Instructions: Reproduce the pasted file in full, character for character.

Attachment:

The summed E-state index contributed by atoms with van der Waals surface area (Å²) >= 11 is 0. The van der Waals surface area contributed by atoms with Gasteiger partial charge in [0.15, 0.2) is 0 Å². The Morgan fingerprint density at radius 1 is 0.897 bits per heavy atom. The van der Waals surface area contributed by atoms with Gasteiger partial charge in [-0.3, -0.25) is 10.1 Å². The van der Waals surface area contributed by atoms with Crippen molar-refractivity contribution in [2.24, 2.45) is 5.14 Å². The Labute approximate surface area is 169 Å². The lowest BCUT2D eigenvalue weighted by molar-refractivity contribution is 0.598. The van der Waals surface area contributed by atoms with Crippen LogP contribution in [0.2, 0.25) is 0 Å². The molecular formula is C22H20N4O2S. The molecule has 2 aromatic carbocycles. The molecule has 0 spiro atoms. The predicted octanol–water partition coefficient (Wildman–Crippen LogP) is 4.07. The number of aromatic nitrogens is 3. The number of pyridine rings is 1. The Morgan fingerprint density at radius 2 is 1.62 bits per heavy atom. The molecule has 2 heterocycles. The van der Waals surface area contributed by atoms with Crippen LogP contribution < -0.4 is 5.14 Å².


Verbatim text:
The summed E-state index contributed by atoms with van der Waals surface area (Å²) >= 11 is 0. The van der Waals surface area contributed by atoms with Gasteiger partial charge in [0.15, 0.2) is 0 Å². The Morgan fingerprint density at radius 1 is 0.897 bits per heavy atom. The van der Waals surface area contributed by atoms with Gasteiger partial charge in [-0.3, -0.25) is 10.1 Å². The van der Waals surface area contributed by atoms with Crippen molar-refractivity contribution in [2.24, 2.45) is 5.14 Å². The Labute approximate surface area is 169 Å². The lowest BCUT2D eigenvalue weighted by molar-refractivity contribution is 0.598. The van der Waals surface area contributed by atoms with Crippen LogP contribution in [0.2, 0.25) is 0 Å². The molecular formula is C22H20N4O2S. The molecule has 2 aromatic carbocycles. The molecule has 0 spiro atoms. The predicted octanol–water partition coefficient (Wildman–Crippen LogP) is 4.07. The number of aromatic nitrogens is 3. The number of pyridine rings is 1. The Morgan fingerprint density at radius 2 is 1.62 bits per heavy atom. The molecule has 2 heterocycles. The van der Waals surface area contributed by atoms with Crippen LogP contribution < -0.4 is 5.14 Å².